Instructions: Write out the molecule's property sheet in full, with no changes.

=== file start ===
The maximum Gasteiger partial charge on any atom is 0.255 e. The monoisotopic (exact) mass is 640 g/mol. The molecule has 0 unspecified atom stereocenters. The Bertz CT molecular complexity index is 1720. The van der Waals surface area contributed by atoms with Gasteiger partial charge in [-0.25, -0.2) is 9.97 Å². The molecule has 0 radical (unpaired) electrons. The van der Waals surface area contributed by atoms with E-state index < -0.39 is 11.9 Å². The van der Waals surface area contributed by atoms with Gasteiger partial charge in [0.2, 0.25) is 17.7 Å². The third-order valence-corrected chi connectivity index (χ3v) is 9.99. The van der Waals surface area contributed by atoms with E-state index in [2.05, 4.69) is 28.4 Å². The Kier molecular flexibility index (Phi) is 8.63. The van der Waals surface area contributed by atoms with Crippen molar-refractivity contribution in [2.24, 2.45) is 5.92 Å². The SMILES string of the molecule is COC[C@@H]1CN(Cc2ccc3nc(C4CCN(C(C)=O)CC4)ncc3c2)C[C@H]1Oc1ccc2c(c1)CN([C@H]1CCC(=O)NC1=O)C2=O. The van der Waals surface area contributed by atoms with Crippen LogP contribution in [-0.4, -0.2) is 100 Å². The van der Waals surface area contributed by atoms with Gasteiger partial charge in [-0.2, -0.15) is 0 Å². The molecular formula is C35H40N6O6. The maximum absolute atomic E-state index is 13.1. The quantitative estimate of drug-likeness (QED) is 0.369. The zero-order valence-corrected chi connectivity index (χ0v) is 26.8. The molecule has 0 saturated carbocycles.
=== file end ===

The maximum Gasteiger partial charge on any atom is 0.255 e. The monoisotopic (exact) mass is 640 g/mol. The molecule has 0 unspecified atom stereocenters. The Bertz CT molecular complexity index is 1720. The van der Waals surface area contributed by atoms with Gasteiger partial charge in [-0.25, -0.2) is 9.97 Å². The molecule has 0 radical (unpaired) electrons. The van der Waals surface area contributed by atoms with E-state index < -0.39 is 11.9 Å². The van der Waals surface area contributed by atoms with Gasteiger partial charge in [0.2, 0.25) is 17.7 Å². The third-order valence-corrected chi connectivity index (χ3v) is 9.99. The van der Waals surface area contributed by atoms with E-state index in [2.05, 4.69) is 28.4 Å². The Kier molecular flexibility index (Phi) is 8.63. The van der Waals surface area contributed by atoms with Crippen molar-refractivity contribution in [2.24, 2.45) is 5.92 Å². The SMILES string of the molecule is COC[C@@H]1CN(Cc2ccc3nc(C4CCN(C(C)=O)CC4)ncc3c2)C[C@H]1Oc1ccc2c(c1)CN([C@H]1CCC(=O)NC1=O)C2=O. The van der Waals surface area contributed by atoms with Crippen LogP contribution in [-0.4, -0.2) is 100 Å². The van der Waals surface area contributed by atoms with Gasteiger partial charge in [-0.2, -0.15) is 0 Å². The molecular formula is C35H40N6O6. The maximum absolute atomic E-state index is 13.1. The quantitative estimate of drug-likeness (QED) is 0.369. The zero-order valence-corrected chi connectivity index (χ0v) is 26.8. The molecule has 0 saturated carbocycles.